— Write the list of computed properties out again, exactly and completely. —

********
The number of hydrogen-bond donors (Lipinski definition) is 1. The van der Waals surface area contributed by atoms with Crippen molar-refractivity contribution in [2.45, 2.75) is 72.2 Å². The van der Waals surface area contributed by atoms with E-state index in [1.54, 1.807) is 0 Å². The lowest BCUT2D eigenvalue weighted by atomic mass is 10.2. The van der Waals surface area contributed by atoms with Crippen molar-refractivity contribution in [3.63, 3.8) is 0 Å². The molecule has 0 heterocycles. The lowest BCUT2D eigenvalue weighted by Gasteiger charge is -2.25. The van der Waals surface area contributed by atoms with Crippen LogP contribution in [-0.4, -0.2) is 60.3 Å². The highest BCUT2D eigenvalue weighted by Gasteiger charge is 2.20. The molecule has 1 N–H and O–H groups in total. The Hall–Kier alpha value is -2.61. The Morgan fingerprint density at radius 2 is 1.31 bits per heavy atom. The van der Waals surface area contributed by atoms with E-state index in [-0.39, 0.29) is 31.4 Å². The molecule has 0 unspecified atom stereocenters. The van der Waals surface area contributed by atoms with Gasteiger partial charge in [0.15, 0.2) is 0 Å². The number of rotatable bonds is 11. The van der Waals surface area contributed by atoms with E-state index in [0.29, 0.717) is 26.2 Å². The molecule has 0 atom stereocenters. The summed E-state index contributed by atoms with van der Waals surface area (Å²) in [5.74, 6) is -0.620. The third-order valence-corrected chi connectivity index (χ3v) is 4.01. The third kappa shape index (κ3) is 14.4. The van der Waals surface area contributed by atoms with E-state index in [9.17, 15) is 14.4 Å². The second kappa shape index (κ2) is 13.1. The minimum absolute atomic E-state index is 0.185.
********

The number of hydrogen-bond donors (Lipinski definition) is 1. The van der Waals surface area contributed by atoms with Crippen molar-refractivity contribution in [2.45, 2.75) is 72.2 Å². The van der Waals surface area contributed by atoms with E-state index in [1.54, 1.807) is 0 Å². The lowest BCUT2D eigenvalue weighted by atomic mass is 10.2. The van der Waals surface area contributed by atoms with Crippen molar-refractivity contribution in [3.63, 3.8) is 0 Å². The molecule has 0 heterocycles. The lowest BCUT2D eigenvalue weighted by Gasteiger charge is -2.25. The van der Waals surface area contributed by atoms with Crippen LogP contribution in [-0.4, -0.2) is 60.3 Å². The highest BCUT2D eigenvalue weighted by Gasteiger charge is 2.20. The molecule has 1 N–H and O–H groups in total. The Hall–Kier alpha value is -2.61. The Morgan fingerprint density at radius 2 is 1.31 bits per heavy atom. The van der Waals surface area contributed by atoms with E-state index in [-0.39, 0.29) is 31.4 Å². The molecule has 0 unspecified atom stereocenters. The van der Waals surface area contributed by atoms with Gasteiger partial charge in [0.15, 0.2) is 0 Å². The number of rotatable bonds is 11. The van der Waals surface area contributed by atoms with E-state index in [0.29, 0.717) is 26.2 Å². The molecule has 0 atom stereocenters. The summed E-state index contributed by atoms with van der Waals surface area (Å²) in [5.74, 6) is -0.620. The third-order valence-corrected chi connectivity index (χ3v) is 4.01. The third kappa shape index (κ3) is 14.4. The van der Waals surface area contributed by atoms with E-state index in [9.17, 15) is 14.4 Å². The second kappa shape index (κ2) is 13.1. The minimum absolute atomic E-state index is 0.185.